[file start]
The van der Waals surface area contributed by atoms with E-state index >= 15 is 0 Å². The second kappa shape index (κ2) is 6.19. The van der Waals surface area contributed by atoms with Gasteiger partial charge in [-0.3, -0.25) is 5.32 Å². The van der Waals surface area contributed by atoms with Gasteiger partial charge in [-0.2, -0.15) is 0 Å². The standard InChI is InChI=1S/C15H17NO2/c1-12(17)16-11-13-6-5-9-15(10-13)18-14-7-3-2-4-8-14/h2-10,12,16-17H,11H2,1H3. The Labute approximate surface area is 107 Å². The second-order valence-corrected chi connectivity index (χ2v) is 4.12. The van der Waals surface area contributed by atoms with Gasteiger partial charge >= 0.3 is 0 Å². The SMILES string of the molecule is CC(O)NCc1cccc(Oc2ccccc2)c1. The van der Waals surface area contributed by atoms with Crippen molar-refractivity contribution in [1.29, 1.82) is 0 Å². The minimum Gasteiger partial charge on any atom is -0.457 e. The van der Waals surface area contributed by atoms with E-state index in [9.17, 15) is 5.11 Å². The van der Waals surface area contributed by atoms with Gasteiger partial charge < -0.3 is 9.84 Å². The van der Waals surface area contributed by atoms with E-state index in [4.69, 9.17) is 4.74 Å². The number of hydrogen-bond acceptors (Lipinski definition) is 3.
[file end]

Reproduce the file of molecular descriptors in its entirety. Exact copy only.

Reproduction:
The van der Waals surface area contributed by atoms with E-state index >= 15 is 0 Å². The second kappa shape index (κ2) is 6.19. The van der Waals surface area contributed by atoms with Gasteiger partial charge in [-0.3, -0.25) is 5.32 Å². The van der Waals surface area contributed by atoms with Gasteiger partial charge in [-0.2, -0.15) is 0 Å². The standard InChI is InChI=1S/C15H17NO2/c1-12(17)16-11-13-6-5-9-15(10-13)18-14-7-3-2-4-8-14/h2-10,12,16-17H,11H2,1H3. The Labute approximate surface area is 107 Å². The second-order valence-corrected chi connectivity index (χ2v) is 4.12. The van der Waals surface area contributed by atoms with Gasteiger partial charge >= 0.3 is 0 Å². The SMILES string of the molecule is CC(O)NCc1cccc(Oc2ccccc2)c1. The van der Waals surface area contributed by atoms with Crippen molar-refractivity contribution in [1.29, 1.82) is 0 Å². The minimum Gasteiger partial charge on any atom is -0.457 e. The van der Waals surface area contributed by atoms with E-state index in [9.17, 15) is 5.11 Å². The van der Waals surface area contributed by atoms with Gasteiger partial charge < -0.3 is 9.84 Å². The van der Waals surface area contributed by atoms with E-state index in [4.69, 9.17) is 4.74 Å². The number of hydrogen-bond acceptors (Lipinski definition) is 3.